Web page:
"While we have only tested mice to date," Dr. Ronald G. Crystal writes. "We are very hopeful that this kind of vaccine strategy can finally help the millions of smokers who have tried to stop, exhausting all the methods on the market today, but find their nicotine addiction to be strong enough to overcome these current approaches,."
Vaccine to stop smoking
Dr. Crystal leads the team at Weill Cornell Medical College in New York and their findings to date have been published in the journal
'Science Translational Medicine.' They say the vaccine
they developed eats up nicotine in the liver, preventing it from getting to, and damaging, the heart, and preventing it from getting to the brain. If the nicotine does not reach the brain there is no addiction.
To date the vaccine has only been tried on mice. In a controlled experiment they found that mice who'd been given nicotine and then the vaccine had lower blood pressure and lower heart activity than mice who'd only been given nicotine. Dr. Crystal, who said one dose of the vaccine worked for the rest of a mouse's lifetime, says this is an indication that the vaccine had prevented the nicotine from reaching their brains.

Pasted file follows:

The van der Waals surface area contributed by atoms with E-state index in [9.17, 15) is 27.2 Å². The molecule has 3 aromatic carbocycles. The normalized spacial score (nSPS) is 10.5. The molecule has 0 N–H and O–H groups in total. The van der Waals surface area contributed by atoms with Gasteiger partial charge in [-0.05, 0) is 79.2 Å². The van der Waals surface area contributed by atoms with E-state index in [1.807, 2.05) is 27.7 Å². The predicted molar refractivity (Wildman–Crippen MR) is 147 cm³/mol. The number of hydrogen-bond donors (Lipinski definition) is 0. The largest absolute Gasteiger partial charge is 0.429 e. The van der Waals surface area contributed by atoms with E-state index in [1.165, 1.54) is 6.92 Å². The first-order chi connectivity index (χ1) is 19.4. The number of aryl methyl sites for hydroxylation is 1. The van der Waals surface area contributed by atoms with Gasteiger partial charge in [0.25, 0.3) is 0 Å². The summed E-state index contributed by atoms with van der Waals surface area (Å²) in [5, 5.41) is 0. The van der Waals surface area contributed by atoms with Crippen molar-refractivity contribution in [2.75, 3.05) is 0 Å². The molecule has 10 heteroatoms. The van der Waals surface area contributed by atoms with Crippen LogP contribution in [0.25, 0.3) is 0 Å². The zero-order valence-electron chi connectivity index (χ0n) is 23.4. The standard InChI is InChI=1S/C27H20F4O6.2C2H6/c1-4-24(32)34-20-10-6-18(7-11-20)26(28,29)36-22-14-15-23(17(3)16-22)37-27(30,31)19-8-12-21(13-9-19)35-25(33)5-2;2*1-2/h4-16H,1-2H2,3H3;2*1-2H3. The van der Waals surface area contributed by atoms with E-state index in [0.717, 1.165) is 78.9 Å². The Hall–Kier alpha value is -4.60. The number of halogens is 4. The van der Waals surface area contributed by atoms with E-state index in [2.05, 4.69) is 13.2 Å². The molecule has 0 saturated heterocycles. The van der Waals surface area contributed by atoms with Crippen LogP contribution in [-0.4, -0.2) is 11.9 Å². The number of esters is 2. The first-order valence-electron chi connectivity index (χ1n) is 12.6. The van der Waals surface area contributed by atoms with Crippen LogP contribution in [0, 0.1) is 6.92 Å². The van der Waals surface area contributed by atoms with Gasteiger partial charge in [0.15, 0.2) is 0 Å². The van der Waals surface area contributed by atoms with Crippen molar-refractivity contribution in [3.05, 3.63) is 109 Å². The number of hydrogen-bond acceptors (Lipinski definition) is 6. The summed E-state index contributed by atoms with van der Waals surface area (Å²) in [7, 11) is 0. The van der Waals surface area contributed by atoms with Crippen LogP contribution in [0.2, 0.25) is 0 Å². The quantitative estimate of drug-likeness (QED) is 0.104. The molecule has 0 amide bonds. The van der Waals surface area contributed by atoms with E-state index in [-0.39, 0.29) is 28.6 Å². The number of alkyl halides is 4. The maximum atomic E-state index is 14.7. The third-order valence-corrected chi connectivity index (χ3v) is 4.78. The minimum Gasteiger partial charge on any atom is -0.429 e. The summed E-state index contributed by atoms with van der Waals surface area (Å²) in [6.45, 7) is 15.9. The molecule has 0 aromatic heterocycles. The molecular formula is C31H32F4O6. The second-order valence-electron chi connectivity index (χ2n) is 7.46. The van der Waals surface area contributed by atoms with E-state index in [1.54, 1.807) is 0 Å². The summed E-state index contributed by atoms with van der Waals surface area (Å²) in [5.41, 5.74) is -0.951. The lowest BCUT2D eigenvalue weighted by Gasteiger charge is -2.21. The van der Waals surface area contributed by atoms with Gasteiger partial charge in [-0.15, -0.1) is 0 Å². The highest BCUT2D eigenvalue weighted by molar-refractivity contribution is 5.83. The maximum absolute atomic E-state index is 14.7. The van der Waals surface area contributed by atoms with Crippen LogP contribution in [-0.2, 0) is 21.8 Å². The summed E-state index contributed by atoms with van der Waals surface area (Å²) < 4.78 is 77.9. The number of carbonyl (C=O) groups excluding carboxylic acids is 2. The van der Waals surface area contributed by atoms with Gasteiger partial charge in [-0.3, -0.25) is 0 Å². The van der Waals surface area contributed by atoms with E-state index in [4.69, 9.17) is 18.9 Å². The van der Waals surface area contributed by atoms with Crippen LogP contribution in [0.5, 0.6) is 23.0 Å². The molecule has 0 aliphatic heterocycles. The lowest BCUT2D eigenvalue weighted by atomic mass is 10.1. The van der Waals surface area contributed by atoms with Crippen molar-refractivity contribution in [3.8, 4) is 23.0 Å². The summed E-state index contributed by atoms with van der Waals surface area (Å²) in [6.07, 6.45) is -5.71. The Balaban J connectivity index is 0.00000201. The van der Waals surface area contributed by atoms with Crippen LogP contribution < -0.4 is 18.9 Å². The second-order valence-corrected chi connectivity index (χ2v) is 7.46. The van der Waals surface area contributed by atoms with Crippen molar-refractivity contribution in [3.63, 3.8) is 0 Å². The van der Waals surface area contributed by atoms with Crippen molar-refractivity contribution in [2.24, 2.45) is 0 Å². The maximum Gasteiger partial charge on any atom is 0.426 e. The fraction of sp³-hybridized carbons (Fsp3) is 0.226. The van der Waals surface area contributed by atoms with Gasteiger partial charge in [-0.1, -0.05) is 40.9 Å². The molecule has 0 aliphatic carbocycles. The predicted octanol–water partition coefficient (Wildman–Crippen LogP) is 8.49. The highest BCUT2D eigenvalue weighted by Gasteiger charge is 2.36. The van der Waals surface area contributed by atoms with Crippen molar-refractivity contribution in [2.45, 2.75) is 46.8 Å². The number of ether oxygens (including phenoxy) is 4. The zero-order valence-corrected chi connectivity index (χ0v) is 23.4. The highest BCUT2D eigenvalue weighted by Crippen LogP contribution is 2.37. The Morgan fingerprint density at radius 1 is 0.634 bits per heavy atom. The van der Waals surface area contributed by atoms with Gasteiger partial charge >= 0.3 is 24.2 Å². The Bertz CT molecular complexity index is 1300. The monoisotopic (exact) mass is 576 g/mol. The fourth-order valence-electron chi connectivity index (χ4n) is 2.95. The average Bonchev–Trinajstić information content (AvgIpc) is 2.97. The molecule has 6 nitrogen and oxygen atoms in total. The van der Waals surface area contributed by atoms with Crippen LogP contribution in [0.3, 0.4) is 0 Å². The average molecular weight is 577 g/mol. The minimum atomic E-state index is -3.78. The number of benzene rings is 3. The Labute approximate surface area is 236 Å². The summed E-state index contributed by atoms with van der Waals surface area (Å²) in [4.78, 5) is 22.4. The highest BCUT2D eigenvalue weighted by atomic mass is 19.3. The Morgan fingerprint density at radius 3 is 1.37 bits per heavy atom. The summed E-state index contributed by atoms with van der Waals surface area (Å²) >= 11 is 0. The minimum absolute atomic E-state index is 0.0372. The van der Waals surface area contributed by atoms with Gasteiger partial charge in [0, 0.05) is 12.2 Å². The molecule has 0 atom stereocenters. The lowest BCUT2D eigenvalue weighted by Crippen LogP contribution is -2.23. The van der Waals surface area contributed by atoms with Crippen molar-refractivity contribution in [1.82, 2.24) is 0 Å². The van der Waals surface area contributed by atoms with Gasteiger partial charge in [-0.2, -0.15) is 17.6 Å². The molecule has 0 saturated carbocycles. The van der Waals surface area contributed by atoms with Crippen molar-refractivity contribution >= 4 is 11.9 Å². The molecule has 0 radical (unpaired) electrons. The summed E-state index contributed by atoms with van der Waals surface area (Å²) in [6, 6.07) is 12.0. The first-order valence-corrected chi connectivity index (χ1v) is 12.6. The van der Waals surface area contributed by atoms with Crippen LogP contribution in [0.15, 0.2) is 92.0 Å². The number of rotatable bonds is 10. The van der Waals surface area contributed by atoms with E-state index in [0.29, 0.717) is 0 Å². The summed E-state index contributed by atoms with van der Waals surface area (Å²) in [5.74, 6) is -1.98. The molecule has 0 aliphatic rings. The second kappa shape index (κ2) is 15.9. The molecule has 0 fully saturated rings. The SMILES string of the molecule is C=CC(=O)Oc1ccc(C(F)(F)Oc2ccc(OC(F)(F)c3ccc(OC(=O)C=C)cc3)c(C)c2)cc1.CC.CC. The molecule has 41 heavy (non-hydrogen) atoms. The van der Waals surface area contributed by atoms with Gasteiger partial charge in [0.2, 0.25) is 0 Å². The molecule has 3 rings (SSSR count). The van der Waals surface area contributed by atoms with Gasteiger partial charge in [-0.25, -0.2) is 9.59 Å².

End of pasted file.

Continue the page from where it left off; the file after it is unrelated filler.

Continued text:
"Pacman-like" nicotine killers
The research team will try the vaccine on rats, then primates and then humans. They believe if successful it can be used on non-smokers, too, and that, like other vaccines, it will act as a preventive measure, ensuring the person does not ever become addicted to nicotine.
"As far as we can see, the best way to treat chronic nicotine addiction from smoking is to have these Pacman-like antibodies on patrol, clearing the blood as needed before nicotine can have any biological effect," Dr. Crystal said.